Director, Eleanor Stellyes Center for Global Studies
2 East South Street
Galesburg, IL 61401-4999
This SIT program, based in Bali, blends study of contemporary culture and politics with rich cultural traditions in the arts and religion. Students will examine the arts and religions of Indonesia, as well as the socio-religious and other current issues the country faces, including those related to land, water, ethnic identity, and the environment, especially as they relate to the tourism industry in Bali. Students will be immersed in the traditions and contemporary interpretations of Hindu and Islamic religous and cultural practices in the context of political transformation and tourism development. Major topics of study will include:
Students experience homestays in Kerambitan, near the program's classrooms for the majority of their time in Bali, in Yogyakarta, Java, for ten days, and in rural Tabanon for four or five nights. Tabanan is known for its beautiful rice terraces, black sand beaches, temples, and distinctive art forms. In 2010, UNESCO officially recognized Subak Jatiluwih, the terraced rice fields, as a World Heritage site. The program center is in an ancient palace known as Puri Saren Kangin. Students will visit temples, museums and farms. Field-based activities are central to the program. The program includes a three-week stay in Java, where Indonesian peers will participate with students in program activities such as interfaith dialogues and intercultural social events. Local students from Udayana and Warmedewa universities participate in the village excursion to Tabanan. Indonesian students also partner with SIT peers in join field-study assignments to conduct interviews and gain primary data for an analytical paper.
Coursework in the program focuses on the connection between contemporary Indonesian society, politics, and economy with the historical traditions apparent in everyday life - urban, village, or rural. Coursework offers historical context for Bali, espeically regarding the late influence of Dutch colonialism, and Bali's unique form of Hinduism. Coursework also aims to assist students in understanding the personal and social orientations in the background of Balinese life. These include the relationship between the self and the geophysical world, social relationships, and the relationship to the calendar that determines rituals, an important part of Balinese life. Students examine how the arts fit into these patterns. They explore the deep-seated Balinese notion of constant interplay between physical/visible reality and a metaphysical/nonvisible world of energies, an interplay that often requires ritual or healing interventions.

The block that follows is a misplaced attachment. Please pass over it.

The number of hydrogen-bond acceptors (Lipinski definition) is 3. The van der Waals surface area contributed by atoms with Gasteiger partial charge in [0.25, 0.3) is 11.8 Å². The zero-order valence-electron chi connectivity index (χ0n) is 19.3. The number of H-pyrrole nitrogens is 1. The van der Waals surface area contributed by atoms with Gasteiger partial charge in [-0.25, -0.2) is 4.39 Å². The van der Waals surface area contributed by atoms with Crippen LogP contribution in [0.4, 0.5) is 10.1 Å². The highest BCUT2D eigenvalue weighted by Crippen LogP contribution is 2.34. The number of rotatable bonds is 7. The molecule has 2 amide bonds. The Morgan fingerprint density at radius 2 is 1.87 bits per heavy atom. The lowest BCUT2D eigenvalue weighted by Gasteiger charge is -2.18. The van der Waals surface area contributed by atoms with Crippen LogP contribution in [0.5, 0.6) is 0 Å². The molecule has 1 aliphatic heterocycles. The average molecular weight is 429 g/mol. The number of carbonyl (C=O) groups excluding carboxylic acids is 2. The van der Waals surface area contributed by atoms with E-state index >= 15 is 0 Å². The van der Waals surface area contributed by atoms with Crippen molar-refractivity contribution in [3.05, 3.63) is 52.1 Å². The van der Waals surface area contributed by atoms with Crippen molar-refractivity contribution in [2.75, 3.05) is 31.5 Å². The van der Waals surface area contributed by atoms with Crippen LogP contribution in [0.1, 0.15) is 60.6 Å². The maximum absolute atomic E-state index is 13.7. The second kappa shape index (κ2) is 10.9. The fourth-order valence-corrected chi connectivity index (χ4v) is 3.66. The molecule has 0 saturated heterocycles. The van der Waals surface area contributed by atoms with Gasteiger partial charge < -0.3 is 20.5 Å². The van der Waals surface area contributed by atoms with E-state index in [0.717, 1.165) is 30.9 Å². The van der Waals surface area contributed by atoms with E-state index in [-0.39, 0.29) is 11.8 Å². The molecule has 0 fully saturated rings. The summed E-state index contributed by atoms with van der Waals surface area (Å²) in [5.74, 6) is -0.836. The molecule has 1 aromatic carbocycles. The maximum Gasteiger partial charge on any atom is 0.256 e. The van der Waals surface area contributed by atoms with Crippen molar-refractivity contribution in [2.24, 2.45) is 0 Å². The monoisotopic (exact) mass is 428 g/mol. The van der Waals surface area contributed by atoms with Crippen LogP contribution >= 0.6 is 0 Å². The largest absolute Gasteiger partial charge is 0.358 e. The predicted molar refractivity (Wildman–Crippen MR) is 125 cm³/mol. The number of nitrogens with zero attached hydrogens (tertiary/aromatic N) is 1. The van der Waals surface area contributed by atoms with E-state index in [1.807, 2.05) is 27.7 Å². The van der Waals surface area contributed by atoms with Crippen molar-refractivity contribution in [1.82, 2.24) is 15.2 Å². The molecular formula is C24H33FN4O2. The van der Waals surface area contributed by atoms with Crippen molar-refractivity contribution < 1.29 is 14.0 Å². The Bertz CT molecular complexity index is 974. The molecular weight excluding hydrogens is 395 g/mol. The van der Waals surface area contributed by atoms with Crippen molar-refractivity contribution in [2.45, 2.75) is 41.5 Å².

Homestays give students a special window into the values, lives, and activities of Hindu Balinese and Muslim Javanese societies and provide additional context for language and thematic coursework. Balinese families typically live in 'house-yards,' family compounds that consist of a variety of buildings with open space between. Students will discover the details of the Balinese home, including the role of the fmaily shrine, the living quarters, and spaces for rituals or special guests. Japanese Muslim families typically live in one buidling, and all the activities are carried out in that house. The primary homestay is in the village of Kerambitan, a short walk from the program's classrooms.
The last month of the program is dedicated to primary reserach on an Independent Study Project (ISP) on a selected topic. Student ISPs on this program have been widely varied over the years, and include projects based on arts practica and the social sociences. Sample topics:
Learn more about the SIT Indonesia: Arts, Religion and Social Change program.
Credits: 4.5 Knox credits for the fall or spring semester
Advisor: Professor James Thrall
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